Culture of Remembrance
# Introduction

On 25 October 2000, the eve of the Austrian National Holiday, the Holocaust Memorial by Rachel Whiteread was unveiled on Judenplatz in the center of Vienna. The monument, commissioned by the City of Vienna and erected at a central location, is not just a place to commemorate the murder of more than 65,000 Austrians of Jewish origin, but is also intended as a visible symbol that attitudes toward the Nazi past have changed.

The starting point for a new orientation in the Austrian remembrance culture was the debate around Kurt Waldheim’s war record in 1986. Up to then, Austrian governments had always referred to the Moscow Declaration of 1943 stating that Austria was the »first victim of National Socialism.« Now this »victim thesis« was under attack (called »historical lie« by the writer Robert Menasse) because it had enabled the Austrian state to avoid shared historical responsibility for the crimes of the Nazi regime.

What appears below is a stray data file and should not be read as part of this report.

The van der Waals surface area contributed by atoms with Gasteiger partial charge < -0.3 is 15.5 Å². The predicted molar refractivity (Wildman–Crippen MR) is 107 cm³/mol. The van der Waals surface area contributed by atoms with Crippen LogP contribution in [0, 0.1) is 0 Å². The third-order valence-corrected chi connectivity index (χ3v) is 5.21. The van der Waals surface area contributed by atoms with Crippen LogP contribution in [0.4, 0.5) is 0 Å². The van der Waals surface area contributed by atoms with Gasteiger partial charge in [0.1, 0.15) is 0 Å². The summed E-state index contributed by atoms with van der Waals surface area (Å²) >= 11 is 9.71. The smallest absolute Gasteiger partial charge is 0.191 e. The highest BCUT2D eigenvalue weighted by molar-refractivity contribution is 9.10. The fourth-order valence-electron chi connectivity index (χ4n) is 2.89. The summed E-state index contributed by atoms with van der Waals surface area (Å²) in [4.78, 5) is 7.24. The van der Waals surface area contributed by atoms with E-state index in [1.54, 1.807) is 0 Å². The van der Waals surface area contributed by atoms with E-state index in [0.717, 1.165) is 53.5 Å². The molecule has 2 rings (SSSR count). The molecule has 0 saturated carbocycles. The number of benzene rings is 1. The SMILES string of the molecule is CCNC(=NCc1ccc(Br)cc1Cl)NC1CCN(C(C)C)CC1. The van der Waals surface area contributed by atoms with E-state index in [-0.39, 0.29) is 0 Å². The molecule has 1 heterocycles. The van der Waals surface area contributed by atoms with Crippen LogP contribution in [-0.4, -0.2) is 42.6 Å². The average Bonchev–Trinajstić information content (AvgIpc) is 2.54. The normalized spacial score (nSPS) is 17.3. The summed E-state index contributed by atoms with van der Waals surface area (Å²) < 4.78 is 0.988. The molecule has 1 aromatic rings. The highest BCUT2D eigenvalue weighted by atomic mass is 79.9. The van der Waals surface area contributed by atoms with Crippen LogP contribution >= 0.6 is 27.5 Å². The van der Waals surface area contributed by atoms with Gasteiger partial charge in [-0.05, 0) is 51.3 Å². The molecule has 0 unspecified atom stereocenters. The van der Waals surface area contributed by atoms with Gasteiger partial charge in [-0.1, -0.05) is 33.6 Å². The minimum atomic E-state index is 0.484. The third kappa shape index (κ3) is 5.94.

Only in 1991 did the Austrian government, in the words of the Federal Chancellor Franz Vranitzky, admit to its »co-responsibility for the suffering that the citizens of this country, but not Austria as a state, had caused other people and nations.«

This transformation of the historical memory finds its most obvious expression in the landscape of monuments. Whereas the monuments erected after the war were generally dedicated to members of the resistance, now other groups, disregarded hitherto, are remembered: Roma and Sinti, homosexuals, victims of euthanasia and, above all, victims of the Holocaust.


Holocaust Memorial, Judenplatz
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Holocaust Memorial, Judenplatz, 2000.

The Culture of Remembrance